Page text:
ROBERT: Gregory Warner you won a journalism fellowship, and they said to you, you could go anywhere in the whole world, where did you decide to go? 

GREGORY WARNER: So I went to Afghanistan. 

Have you ever been to a war zone before, by any chance? 

GREGORY WARNER: Yeah, well I mean, no.

ROBERT: But have you done any international reporting before? 

GREGORY WARNER: Well, actually, earlier that year, I had been in Estonia covering an accordion festival. So that was a prime piece of…

ROBERT: So you play the accordion? 

GREGORY WARNER: I play accordion. 

ROBERT: Are you an accomplished accordionist?

GREGORY WARNER: No, no, no, no, I'm just an amateur accordionist but but—

ROBERT: So when you go to Afghanistan, do you bring your accordion with you? 

GREGORY WARNER: Yeah, I brought my accordion. 

ROBERT: How did that work out?

GREGORY WARNER: Well, I show up in Afghanistan, I'm carrying my accordion and I'm thinking, “Maybe this wasn't the smartest idea.” 

ROBERT: Because…? 

GREGORY WARNER: It wasn't an accordion playing crowd. I mean, I was going down the street and women in burkas are holding their babies and little boys will actually sob—sob, begging you to sort of buy a piece of gum. Here I am with my shiny red accordion and it's just not very appropriate.

ROBERT: Does there come a time when you're actually willing to use the accordion?

GREGORY WARNER: Well, it was a weeknight and was in my living room. I find the Najib, who is my fixer and translator—he's working for me. He's lying on his back, and he's flinging his legs up into the air. A guard is catching his legs and flinging them back down.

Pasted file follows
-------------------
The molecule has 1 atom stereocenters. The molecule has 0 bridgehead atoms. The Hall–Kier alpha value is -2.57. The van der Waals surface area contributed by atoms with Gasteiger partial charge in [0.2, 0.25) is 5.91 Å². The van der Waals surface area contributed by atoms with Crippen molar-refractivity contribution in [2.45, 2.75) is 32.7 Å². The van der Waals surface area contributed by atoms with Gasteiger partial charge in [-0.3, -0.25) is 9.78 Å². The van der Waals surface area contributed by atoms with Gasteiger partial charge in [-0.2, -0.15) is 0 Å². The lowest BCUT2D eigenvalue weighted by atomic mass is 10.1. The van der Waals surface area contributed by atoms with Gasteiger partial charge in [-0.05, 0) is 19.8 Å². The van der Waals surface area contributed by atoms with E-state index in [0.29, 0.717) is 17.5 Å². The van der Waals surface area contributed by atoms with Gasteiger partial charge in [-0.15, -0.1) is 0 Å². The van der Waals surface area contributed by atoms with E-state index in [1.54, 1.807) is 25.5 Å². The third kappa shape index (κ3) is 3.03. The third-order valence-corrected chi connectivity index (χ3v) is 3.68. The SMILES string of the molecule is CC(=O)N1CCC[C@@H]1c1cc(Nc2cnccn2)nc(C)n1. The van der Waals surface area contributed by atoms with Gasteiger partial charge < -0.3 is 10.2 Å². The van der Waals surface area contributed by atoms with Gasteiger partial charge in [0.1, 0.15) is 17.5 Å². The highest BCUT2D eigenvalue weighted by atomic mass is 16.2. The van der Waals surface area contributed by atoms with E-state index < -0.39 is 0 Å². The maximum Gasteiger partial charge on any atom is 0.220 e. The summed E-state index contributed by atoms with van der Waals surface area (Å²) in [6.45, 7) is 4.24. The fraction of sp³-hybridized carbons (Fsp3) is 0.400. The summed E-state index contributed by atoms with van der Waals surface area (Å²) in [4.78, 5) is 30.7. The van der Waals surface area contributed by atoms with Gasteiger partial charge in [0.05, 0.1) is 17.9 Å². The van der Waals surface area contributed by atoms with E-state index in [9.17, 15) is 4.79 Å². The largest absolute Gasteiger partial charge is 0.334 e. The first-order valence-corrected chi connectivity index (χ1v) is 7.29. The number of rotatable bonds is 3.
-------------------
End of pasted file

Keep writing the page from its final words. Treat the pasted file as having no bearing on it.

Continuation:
[man grunting and groaning]

ROBERT: Why are they doing that?

GREGORY WARNER: Well, this is a kind of ab crunches.

[man grunting and groaning]

ROBERT: That's where we're listening to now? 

GREGORY WARNER: Yeah, there he's throwing his legs up and back down. [man grunts] Back down, [man groans] so I figured I'd help him out. So I started playing my accordion for him…

[sound of accordion mixed with grunting and groaning] 

GREGORY WARNER: And it’s going well, Najib’s bopping his head tune, and then he kind of looks at me. He says, “Hey, how do you know Afghan music?” I say, “I'm not playing Afghan music” and he says, “Yes you are.” I say, “No I'm not.” “Yeah, you are.” I said, “No, no, that's like a folk song from the 60s called, ‘Those Were the Days, My Friend’—some song that my mom used to sing. 

GREGORY WARNER’S MOM: [singing and playing on acoustic guitar “Those Were the Days, My Friend”] Those were the days, my friend. 

GREGORY WARNER: Yeah. That’s my mom. 

GREGORY WARNER’S MOM: [singing and playing guitar] We thought they'd never end. We'd sing and dance forever and a day….

GREGORY WARNER: He says, “No, no, that's an Afghan song.” And then he's back to the ab crutches. [man groans] And I'm like no, no, no wait! Please tell me the story of “Those Were the Days, My Friend.”

GREGORY WARNER: [speaking to Najib] So what's the story of “Those Were the Days, My Friend” That's what we call it. Tell me about that song.

[Gregory hums tune]

NAJIB: [while doing ab crunches] That song is from the singer who was famous for being a Casanova. His name is Ahmad Zahir—

GUARD: Ahmad Zahir. Famous singer in Afghanistan 25 years ago.

GREGORY WARNER: How do the lyrics go in—

NAJIB: [sings in foreign language] 

ROBERT: Wait, wait that's—that's not…

GREGORY WARNER: Okay, it's it's true. He did get it wrong. So I forgot about it. I thought he was crazy. Then it kept happening. I would bring my accordion, play it for some people every time he would say, “Hey, isn't that Ahmad Zahir song?”

ROBERT: How do you—how do you spell his name? 


ROBERT: I mean, who is he?